With the intense heat we’re having here (and no rain in sight!), I have been trying various categories of perfume, to see how they hit me. Yes, the citrus is nice, and I spray a bit of that early am. Also, lavender is making me happy. But the greens, like Y and Balmain de Balmain, are making me kinda sick. Oddly enough, I used Yvesse yesterday in this heat and loved it all day. Go figure.

    • Marla says:

      Mmmm, Jungle L’Elephant in intense heat, you know, it’s very popular in Brazil, so it’s probably a good combo, if spritzed lightly! I’ll have to try it.

    • Musette says:

      I tried Balmain de B in the intense heat and got the same reaction. Those galby greens tend to ook me out in temps over 80F and it was 93F when I spritzed it. b-( In typical Midwestern fashion, the temps have now dropped 20degrees in 7 hours (for which we are eternally grateful [-o< and it's pouring rain. I wore Carnal Flower to bed last night - it bloomed beautifully. I could easily wear BdB today, though 😕 xo >-)

      • Gretchen says:

        Gee, I don’t even wear galbanum greens until the temperature approaches 100F – but my climate is a dry, dry, DRY hot summer. So galbanum is a no-go in sultry weather?

    • rosarita says:

      Oh, Jungle L’Elephant! Now I know what I’m wearing today, thanks!

      And sweet Musette, isn’t the cool rain a welcome change? I do not do well in the heat and it gets worse the older I get. I’m tired of all my usual summer go-to scents that I generally enjoy: Un Jardin Sur Le Nil, DKNY Woman, even Omnia Crystalline; just not happening this year. My perfume quest goes back to about 2006, so not as long as many others, but I remember when niche scents were generally under $100 and new releases were discussed and disected at length on the (few) blogs and the MUA frag board. Now I’ve pretty much given up on new releases due to the high prices and sheer onslaught. This summer I’m swapping a bit, shopping my collection and like all of you, enjoying other pursuits for a while.

      • GalileosDaughter says:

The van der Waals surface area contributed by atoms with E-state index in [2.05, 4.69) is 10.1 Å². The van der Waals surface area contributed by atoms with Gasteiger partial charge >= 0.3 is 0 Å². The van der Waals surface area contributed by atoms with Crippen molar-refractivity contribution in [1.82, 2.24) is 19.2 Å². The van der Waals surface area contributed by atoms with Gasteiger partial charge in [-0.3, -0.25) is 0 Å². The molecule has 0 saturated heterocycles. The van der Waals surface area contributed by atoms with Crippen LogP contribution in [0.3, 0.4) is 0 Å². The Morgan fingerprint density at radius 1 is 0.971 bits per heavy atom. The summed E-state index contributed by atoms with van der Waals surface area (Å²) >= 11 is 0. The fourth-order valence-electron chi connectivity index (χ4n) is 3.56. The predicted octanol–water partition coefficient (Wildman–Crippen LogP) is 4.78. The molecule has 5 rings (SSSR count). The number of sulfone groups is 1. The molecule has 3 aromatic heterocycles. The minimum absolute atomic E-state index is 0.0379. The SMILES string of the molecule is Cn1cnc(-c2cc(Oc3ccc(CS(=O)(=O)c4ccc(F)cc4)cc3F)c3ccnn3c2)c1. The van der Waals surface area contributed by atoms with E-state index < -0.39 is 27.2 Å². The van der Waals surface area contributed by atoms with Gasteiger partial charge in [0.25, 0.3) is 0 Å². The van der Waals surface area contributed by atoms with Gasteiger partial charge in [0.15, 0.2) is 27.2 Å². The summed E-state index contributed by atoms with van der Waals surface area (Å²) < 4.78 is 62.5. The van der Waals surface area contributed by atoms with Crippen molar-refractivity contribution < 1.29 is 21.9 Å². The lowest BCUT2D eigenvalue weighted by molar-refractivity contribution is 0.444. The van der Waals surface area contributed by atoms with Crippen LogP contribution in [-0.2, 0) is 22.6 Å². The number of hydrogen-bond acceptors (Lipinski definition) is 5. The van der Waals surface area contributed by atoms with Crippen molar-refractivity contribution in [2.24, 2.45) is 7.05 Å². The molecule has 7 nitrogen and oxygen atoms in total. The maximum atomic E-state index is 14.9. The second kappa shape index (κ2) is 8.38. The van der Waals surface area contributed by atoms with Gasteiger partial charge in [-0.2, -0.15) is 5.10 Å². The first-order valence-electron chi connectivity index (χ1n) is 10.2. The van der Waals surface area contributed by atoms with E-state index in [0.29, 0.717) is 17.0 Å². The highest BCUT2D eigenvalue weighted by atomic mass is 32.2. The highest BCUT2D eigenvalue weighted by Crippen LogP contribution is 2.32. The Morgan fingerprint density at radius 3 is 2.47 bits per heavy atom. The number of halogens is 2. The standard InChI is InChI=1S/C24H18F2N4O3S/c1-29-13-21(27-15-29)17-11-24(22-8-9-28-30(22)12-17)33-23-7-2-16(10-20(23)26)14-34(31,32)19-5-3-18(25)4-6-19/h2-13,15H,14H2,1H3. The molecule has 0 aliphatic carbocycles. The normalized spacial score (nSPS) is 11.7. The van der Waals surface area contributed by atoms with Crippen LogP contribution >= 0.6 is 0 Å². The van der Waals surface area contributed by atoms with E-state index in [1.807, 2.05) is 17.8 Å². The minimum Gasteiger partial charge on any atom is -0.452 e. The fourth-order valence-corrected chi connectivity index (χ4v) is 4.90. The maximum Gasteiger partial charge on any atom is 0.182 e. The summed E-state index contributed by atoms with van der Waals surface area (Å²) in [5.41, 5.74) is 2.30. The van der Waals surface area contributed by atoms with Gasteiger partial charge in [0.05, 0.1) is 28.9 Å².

You nailed it for me when you wrote, “Now I’ve pretty much given up on new releases due to the hight prices and sheer onslaught.” Perfume used to be such a fun hobby and I didn’t feel so *GUILTY* after buying a bottle or sampling. Now, since there are so many to wade through, and the stakes are so high , even a decision to sample something seems fraught with peril. Much of the fun has gone out of the whole enterprise for me.

      • Musette says:

        Hey, doll! I was wondering how you were faring over in Land o’. I’m actually wearing a long-sleeved top today!:o Wanna know how hot it was? My hummingbirds couldn’t eat becaues the micture was COOKING inside the glass jar! I just cleaned it out and refilled – hope they come back!

        Do you wonder if you are tired of your scents because you think about them so much – because you have so much more to think about? I wonder this a lot. Back when I had 4 or 5 scents I don’t remember ever giving it a lot of thought…:-? and it was just part of my routine. Someone on here already commented on this – and way more coherently.

        Perhaps we would benefit from just relaxing about it a bit more – I know I would! I mean, we all know how ‘serious’ I am about it, right? Right?



  • Do you think that maybe the group of people who formed the online perfume community – what was it? Six or seven years ago now? – are getting to the end of that cycle? I don’t presume to know how anyone is feeling, but because we’ve all been around for quite a while, things get more routine: posting, reading other blogs, commenting… It’s no longer a brave new world. Also, with so many launches, even if we just don’t bother to keep abreast, there’s more of a blasé-ness, maybe?
    For my part, sometimes I feel a little distressed that I’m always testing, never enjoying what I love. Sometimes I don’t even remember what it is I’d really want to wear on a day “off” from testing! I’m still extremely curious about perfume, but now my curiosity is more directed towards the creative process, going behind the scenes…
    One thing I’ve noticed is that it becomes a thrill again when I’m doing the testing with someone in the real world.

    • Marla says:

      I’m one of those ancient “6-years-back” people, my first blog was on the primordial form of Basenotes, before it fell apart and was put together again from scratch! So I guess I’m quite the dinosaur. I’m definitely jaded about 90% of mainstream perfumery, don’t even bother much with it, except for a few neglected beauties from the 90s to early 2000s. I do feel very excited about indie perfumery, though, getting to know those perfumers, and also learning more about the “backstory” of perfumery ingredients, botany, the science, and so on. The peculiar chemistry of alicyclic musks, or the current market in maydi frankincense, doesn’t make for really popular blog articles, though! ;-) My Inner Nerd Girl took the reins from my Inner Starry-Eyed Perfumista, I think!